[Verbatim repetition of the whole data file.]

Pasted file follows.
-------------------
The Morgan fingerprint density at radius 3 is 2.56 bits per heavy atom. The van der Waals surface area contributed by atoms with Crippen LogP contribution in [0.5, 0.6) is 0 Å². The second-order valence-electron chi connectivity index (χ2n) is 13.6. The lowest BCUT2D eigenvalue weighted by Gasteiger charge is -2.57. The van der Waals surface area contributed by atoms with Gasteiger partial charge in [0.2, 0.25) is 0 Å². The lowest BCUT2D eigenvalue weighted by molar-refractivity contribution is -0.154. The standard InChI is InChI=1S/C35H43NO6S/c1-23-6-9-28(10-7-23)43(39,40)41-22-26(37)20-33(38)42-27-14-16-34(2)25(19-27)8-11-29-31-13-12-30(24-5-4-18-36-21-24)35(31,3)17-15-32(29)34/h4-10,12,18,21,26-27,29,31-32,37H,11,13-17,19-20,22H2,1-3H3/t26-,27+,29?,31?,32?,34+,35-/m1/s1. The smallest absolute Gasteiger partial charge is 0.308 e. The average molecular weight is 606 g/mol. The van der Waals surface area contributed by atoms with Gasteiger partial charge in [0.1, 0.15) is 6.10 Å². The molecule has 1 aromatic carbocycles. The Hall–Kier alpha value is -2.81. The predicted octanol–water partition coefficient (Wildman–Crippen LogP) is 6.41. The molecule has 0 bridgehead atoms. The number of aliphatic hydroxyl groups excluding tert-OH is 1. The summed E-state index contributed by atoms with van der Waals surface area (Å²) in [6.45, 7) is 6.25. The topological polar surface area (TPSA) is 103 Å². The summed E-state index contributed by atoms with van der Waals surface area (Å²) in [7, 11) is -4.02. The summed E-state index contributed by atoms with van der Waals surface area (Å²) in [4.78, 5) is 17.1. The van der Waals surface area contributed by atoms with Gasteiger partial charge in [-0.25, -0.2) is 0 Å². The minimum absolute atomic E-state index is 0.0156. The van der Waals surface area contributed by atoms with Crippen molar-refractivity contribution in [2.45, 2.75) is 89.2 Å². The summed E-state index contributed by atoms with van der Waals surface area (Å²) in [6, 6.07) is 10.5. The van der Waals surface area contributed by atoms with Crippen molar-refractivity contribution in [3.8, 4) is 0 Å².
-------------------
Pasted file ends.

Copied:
The Morgan fingerprint density at radius 3 is 2.56 bits per heavy atom. The van der Waals surface area contributed by atoms with Crippen LogP contribution in [0.5, 0.6) is 0 Å². The second-order valence-electron chi connectivity index (χ2n) is 13.6. The lowest BCUT2D eigenvalue weighted by Gasteiger charge is -2.57. The van der Waals surface area contributed by atoms with Gasteiger partial charge in [0.2, 0.25) is 0 Å². The lowest BCUT2D eigenvalue weighted by molar-refractivity contribution is -0.154. The standard InChI is InChI=1S/C35H43NO6S/c1-23-6-9-28(10-7-23)43(39,40)41-22-26(37)20-33(38)42-27-14-16-34(2)25(19-27)8-11-29-31-13-12-30(24-5-4-18-36-21-24)35(31,3)17-15-32(29)34/h4-10,12,18,21,26-27,29,31-32,37H,11,13-17,19-20,22H2,1-3H3/t26-,27+,29?,31?,32?,34+,35-/m1/s1. The smallest absolute Gasteiger partial charge is 0.308 e. The average molecular weight is 606 g/mol. The van der Waals surface area contributed by atoms with Gasteiger partial charge in [0.1, 0.15) is 6.10 Å². The molecule has 1 aromatic carbocycles. The Hall–Kier alpha value is -2.81. The predicted octanol–water partition coefficient (Wildman–Crippen LogP) is 6.41. The molecule has 0 bridgehead atoms. The number of aliphatic hydroxyl groups excluding tert-OH is 1. The summed E-state index contributed by atoms with van der Waals surface area (Å²) in [6.45, 7) is 6.25. The topological polar surface area (TPSA) is 103 Å². The summed E-state index contributed by atoms with van der Waals surface area (Å²) in [7, 11) is -4.02. The summed E-state index contributed by atoms with van der Waals surface area (Å²) in [4.78, 5) is 17.1. The van der Waals surface area contributed by atoms with Gasteiger partial charge in [-0.25, -0.2) is 0 Å². The minimum absolute atomic E-state index is 0.0156. The van der Waals surface area contributed by atoms with Crippen molar-refractivity contribution in [2.45, 2.75) is 89.2 Å². The summed E-state index contributed by atoms with van der Waals surface area (Å²) in [6, 6.07) is 10.5. The van der Waals surface area contributed by atoms with Crippen molar-refractivity contribution in [3.8, 4) is 0 Å².